What do this engineer, builder and zoologist have in common?
The bookies don’t take odds on farmers, but if they did, Vegas would take a tremendous beating on a treble of Illinois operations. Whether part of an emerging trend or an exception that proves the rule, three producers have returned home after successful non-agriculture careers, and defied probability by living and working ground within a few miles of one another.
Even when a farm operation is profitable, the surplus can be wafer thin many years. In plain terms, there often isn’t space for two families. Father or child, the realities of agriculture often require someone to step aside. These hard margins triggered the life paths of three producers in Chatsworth, Ill., about 100 miles northeast of Springfield. Each walked away from farms for careers in software, construction and zoology only to return.
The initial exodus of producers John Wilken, Erik Kurtenbach and John Dassow isn’t uncommon, but the story of their return and proximity is singularly unique.
On flat ground just north of Chatsworth, Wilken, 45, grows corn, soybeans and wheat on 660 acres of rich black soil packed up to 18" deep. His fields are separated by hedgerows and ditches, with almost no trees to break up what is essentially prairie ground. Wilken originally left the farm for college in 1989, returning to help as he could. Halfway toward his degree in 1991, he was diagnosed with bone cancer and endured a gauntlet of chemotherapy. He emerged with permanently damaged kidneys (chemically burned during the treatments) that marked him untouchable by insurance companies.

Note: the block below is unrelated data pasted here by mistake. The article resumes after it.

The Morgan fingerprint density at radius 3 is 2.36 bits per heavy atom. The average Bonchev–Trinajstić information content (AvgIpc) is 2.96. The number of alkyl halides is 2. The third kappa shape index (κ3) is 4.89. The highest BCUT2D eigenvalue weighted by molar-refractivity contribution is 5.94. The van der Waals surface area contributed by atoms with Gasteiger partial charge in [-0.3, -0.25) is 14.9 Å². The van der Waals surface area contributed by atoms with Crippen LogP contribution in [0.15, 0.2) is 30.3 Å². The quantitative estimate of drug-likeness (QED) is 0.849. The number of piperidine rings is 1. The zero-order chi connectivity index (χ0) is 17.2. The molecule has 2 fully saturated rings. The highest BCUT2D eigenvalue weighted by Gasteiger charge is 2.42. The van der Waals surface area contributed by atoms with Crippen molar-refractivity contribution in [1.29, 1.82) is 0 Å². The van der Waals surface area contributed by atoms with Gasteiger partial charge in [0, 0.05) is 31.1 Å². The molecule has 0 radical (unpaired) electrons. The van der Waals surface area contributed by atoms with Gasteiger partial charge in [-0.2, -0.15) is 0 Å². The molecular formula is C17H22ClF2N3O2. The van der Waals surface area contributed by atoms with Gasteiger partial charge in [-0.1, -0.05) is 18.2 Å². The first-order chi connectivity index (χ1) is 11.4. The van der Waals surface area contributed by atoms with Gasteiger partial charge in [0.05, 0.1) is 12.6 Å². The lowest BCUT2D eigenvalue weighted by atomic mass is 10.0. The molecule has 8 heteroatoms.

When Wilken finished college, he started as a mechanical engineer at General Motors and later landed a position in a software startup. The software career took him around the world and brought lucrative returns, but despite success, the hope of returning to the farm stayed out of reach. “In my 20s and 30s, farming sat there in the back of my mind, but I couldn’t allow myself to dwell on the impossible,” Wilken says. “I couldn’t get health or life insurance, so farming wasn’t in the cards.”
Along came the Affordable Care Act of 2010. “Obamacare was an enabler for me and let me come back to farm. I could get insurance and I could farm,” he says.
Twenty-five years after his first steps off the family farm, Wilken made his return in 2014, alongside his wife and two daughters. The flow of activity beyond the field came at a fast pace: paperwork; seed, fertilizer and chemical decisions; equipment parts; and much more. “People expect me to perform and know. If I was still 20, they’d give me a break. Not at 45,” he laughs.
Wilken admits the opportunity to work with his father was a tremendous draw: “Working with my dad in the family business was probably a bigger pull to come back home than literally the occupation of farming.”
Precision technology and cover crops are high on Wilken’s priority list, changes supported by his dad. Wilken is still in the middle of a learning curve, but he wouldn’t trade farming for four walls again. “Now I won’t have to watch the family land sold, equipment auctioned or my grandmother’s house torn down,” he says. “It would have been heartbreaking to see generations of hard work disappear.”
Four miles south of Wilken’s farm, Kurtenbach, 35, grows 1,400 acres of corn and soybeans, with 300 acres set aside for livestock. “My dad returned to our farm in 1980 to help my grandfather. Now it’s my turn,” he says.